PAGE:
- Meanwhile their party’s representatives in the Senate abuse procedural rules to an extent never previously seen to block legislation — and appointments, especially to the courts.
- And, when a major piece of legislation gets through, the party’s majority on the Supreme Court prepares to negate it — even though the details of the plan were originally Republican proposals and even though the party’s presidential nominee endorsed these concepts only a few years ago.
How would you describe a democracy where power was being shifted that way?
Update: Underscoring the point, a Bloomberg poll of 21 constitutional scholars found that 19 of them believe the individual mandate is constitutional, but only eight said they expected the Supreme Court to rule that way. The headline nicely conveys the reality of the current Court: “Obama Health Law Seen Valid, Scholars Expect Rejection.”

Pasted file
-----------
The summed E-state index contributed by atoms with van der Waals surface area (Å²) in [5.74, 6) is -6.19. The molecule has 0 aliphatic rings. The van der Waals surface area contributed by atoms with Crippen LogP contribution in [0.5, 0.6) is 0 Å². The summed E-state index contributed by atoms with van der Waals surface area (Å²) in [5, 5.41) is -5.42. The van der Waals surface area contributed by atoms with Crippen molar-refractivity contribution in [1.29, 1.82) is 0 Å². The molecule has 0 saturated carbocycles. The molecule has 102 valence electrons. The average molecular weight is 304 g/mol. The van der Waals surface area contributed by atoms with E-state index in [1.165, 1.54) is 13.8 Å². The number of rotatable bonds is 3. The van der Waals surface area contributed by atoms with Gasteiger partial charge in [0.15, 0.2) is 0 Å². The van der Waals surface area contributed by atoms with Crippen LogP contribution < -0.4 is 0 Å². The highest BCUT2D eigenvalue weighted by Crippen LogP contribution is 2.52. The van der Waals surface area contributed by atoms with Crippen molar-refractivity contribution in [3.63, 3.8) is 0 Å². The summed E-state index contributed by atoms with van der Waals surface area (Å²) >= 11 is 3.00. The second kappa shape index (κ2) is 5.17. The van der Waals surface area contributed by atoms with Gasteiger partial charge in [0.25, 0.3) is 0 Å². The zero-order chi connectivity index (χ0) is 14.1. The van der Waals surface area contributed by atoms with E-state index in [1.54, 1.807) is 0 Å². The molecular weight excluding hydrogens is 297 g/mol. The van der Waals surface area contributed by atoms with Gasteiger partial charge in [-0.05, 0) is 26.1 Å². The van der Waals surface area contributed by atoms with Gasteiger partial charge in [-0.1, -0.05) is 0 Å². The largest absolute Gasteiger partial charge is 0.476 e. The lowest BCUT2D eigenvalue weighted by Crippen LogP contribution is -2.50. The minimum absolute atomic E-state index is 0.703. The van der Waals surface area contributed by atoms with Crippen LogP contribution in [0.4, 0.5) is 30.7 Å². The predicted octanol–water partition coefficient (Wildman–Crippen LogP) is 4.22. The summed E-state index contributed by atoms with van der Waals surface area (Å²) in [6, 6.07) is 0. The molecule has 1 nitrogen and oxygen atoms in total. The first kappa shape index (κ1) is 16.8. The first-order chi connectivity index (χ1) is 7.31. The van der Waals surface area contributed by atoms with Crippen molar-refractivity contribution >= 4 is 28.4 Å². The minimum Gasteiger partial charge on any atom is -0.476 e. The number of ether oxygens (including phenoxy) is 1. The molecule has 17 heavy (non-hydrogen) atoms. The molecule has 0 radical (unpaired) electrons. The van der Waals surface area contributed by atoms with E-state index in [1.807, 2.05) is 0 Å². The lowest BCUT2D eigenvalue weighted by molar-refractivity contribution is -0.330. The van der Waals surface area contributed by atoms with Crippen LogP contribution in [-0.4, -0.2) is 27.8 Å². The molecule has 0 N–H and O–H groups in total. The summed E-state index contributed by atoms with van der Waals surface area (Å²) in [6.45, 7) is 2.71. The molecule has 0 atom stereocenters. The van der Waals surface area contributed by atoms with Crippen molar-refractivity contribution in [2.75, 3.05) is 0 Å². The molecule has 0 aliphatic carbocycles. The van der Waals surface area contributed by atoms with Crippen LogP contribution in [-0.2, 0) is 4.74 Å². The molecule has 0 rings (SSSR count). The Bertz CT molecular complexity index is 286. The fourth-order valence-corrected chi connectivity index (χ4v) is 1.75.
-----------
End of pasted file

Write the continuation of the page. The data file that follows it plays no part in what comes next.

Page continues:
For more information
See all posts about this at the FM Reference Page America – how can we stop the quiet coup now in progress?
Posts about our courts:
- See the last glimmers of the Constitution’s life…, 27 June 2008 — A last bit of good news from the Supreme Court.
- The sky darkens over America, as we (the little people) are made smaller than we were last week, 24 January 2010
- The Feds decide who to lock up for life (not just at Guantanamo), another nail in the Constitution’s coffin, 2 June 2010
- Why should we care about the Supreme Court’s ruling allowing strip & cavity searches of prisoners?, 5 April 2012
- Please applaud this brave judge. We have too few of them in America today., 18 May 2012
- More death throes of the Constitution. Nothing remains in the ruins but politics., 20 June 2012